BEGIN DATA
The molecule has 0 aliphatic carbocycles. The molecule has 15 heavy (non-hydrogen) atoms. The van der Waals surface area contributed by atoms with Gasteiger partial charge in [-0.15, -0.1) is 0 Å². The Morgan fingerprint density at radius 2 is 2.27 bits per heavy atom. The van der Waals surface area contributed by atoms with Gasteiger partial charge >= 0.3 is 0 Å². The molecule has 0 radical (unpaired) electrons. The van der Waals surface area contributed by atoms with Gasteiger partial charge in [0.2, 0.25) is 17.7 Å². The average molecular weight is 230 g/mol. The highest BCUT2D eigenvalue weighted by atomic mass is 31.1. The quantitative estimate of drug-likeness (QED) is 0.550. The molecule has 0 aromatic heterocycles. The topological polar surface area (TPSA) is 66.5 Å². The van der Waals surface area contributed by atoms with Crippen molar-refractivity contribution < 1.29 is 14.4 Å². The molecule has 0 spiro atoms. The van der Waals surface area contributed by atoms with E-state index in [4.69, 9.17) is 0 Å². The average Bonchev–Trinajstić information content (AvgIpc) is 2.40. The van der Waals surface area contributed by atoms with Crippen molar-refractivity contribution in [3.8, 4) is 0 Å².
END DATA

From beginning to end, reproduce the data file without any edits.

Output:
The molecule has 0 aliphatic carbocycles. The molecule has 15 heavy (non-hydrogen) atoms. The van der Waals surface area contributed by atoms with Gasteiger partial charge in [-0.15, -0.1) is 0 Å². The Morgan fingerprint density at radius 2 is 2.27 bits per heavy atom. The van der Waals surface area contributed by atoms with Gasteiger partial charge >= 0.3 is 0 Å². The molecule has 0 radical (unpaired) electrons. The van der Waals surface area contributed by atoms with Gasteiger partial charge in [0.2, 0.25) is 17.7 Å². The average molecular weight is 230 g/mol. The highest BCUT2D eigenvalue weighted by atomic mass is 31.1. The quantitative estimate of drug-likeness (QED) is 0.550. The molecule has 0 aromatic heterocycles. The topological polar surface area (TPSA) is 66.5 Å². The van der Waals surface area contributed by atoms with Crippen molar-refractivity contribution < 1.29 is 14.4 Å². The molecule has 0 spiro atoms. The van der Waals surface area contributed by atoms with E-state index in [4.69, 9.17) is 0 Å². The average Bonchev–Trinajstić information content (AvgIpc) is 2.40. The van der Waals surface area contributed by atoms with Crippen molar-refractivity contribution in [3.8, 4) is 0 Å².